When it comes to financial planning and insurance products the annuity is traditionally regarded as the product that disperses or liquidates a sum of money. Long known for their reputation as the safe product used for creating guaranteed income streams.
Annuities have evolved as much (if not more) than life insurance contracts over the past 100 years and their use in practice has dramatically shifted to more closely complement modern day financial planning.
Does an annuity belong in your portfolio? I don't want to make a blanket statement, but rather equip people with the knowledge to be able to reasonably think either they should or shouldn't entertain this idea further.
So we'll expend a paragraph or two starting this discussion with the mundane explanation behind annuities. There are two technical periods for an annuity, the accumulation period and the annuitization period. They probably don't need a lot of further elaboration, but for the sake of clarity here goes.
The name is rather self explanatory, but the accumulation phase of an annuity is the period where the annuity grows in terms of its cash surrender value. There are a multitude of ways in which this phase can play out and this depends on the type of annuity (we'll get to that in a minute).
If you are reading a stuffy text book about what an annuity is, you'll often see the term accumulation credits thrown about. This is the analog the industry used in the past to define the cash surrender value. Its a reference to the old rigid nature of annuities, and is rarely used in modern vernacular.
The annuitization period is the point when you turn an annuity into a guaranteed income stream. For those who really care about the technical details (and the archaic minutia) this is the point when you “convert” your accumulation credits into annuitization credits which afford you a guaranteed income stream.
Without the convoluted terminology: you hand your money over to the insurance company and tell them to keep sending you a check until an agreed upon condition is met where they are no longer obligated to send the check. Again for bonus points by talking the talk, annuitizing an annuity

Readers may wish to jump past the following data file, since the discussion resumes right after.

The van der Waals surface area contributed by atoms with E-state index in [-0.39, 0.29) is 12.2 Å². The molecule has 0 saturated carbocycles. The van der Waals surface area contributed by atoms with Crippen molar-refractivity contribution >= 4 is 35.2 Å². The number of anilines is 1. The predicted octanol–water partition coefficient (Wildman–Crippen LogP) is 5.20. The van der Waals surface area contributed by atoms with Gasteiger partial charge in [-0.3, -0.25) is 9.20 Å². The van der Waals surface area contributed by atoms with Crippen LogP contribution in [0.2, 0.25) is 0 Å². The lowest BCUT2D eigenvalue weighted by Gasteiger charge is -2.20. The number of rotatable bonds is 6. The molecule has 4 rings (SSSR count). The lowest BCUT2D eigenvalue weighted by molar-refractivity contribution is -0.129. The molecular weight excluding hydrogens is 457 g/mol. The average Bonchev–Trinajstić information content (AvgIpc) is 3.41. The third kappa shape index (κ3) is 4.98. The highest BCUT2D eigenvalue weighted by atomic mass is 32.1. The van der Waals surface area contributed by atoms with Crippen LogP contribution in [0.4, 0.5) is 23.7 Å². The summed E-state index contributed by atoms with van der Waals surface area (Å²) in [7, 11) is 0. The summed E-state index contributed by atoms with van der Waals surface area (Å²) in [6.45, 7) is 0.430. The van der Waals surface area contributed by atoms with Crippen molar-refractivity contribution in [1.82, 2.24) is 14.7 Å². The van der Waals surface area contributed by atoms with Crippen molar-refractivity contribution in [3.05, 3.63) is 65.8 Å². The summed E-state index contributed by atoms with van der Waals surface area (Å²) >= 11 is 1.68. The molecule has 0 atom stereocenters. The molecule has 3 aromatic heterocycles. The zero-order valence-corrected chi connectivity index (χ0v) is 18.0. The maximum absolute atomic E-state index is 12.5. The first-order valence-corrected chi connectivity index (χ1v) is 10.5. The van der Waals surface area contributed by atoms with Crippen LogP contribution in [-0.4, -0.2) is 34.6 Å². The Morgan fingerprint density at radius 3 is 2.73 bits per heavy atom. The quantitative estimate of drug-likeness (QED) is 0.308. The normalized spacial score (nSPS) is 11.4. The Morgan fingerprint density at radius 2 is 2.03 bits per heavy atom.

is was commonly referred to as “entering on” or “upon” the annuity.
This shouldn't come as a huge surprise, income from an annuity is based on an assumed interest rate and (if using a life contingent annuitization, which is common) mortality assumptions. Meaning…life annuities (those paid for the remainder of a life or lives if it's a join annuity) have income streams that are effected by the age of the annuitant (person or persons whose life the annuity income is based).
For example a 60 year old male would receive less per year than a 65 year old male if both were to annuitize equal amounts in cash value in a an annuity because the 60 year old is assumed to live longer. At the same time a 65 year old female would receive less money than a 65 year old male since statistically women life longer and therefore have a longer assumed mortality.
There are 4 major types of annuities they are:
Fixed annuities are one of the oldest and most basic form of annuities. They credit interest on the cash values inside of them by guaranteeing a certain rate and then declaring a current rate that can vary in terms of additional guaranteed rate for a certain number of years (i.e. guaranteed at 1% with a current rate of 2.05% for 1 year, or guaranteed at 1% with a 3% guarantee for the next 5 years).
Fixed annuities are sometimes compared to certificates of deposit (CD's), which I think is a mistake on the behalf of many insurance agents. They are different financial products entirely, and need not be compared. CD money is however, a large source of funds when it comes to new annuity business, especially among older individuals.
Indexed annuities are the newest among the bunch. They are technically defined as a fixed annuity contract and you may run into the term fixed-indexed annuity. They credit interest a little differently than traditional fixed annuities. They do have a guaranteed minimum rate of interest, however they have a second declared interest rate that is dependent upon an indexing strategy. We've discussed indexed insurance products in the past, so you can get more information on indexing strategies there. To be very brief, the interest rate is based on a percentage change calculation based on an index (usually stock index) of some sort.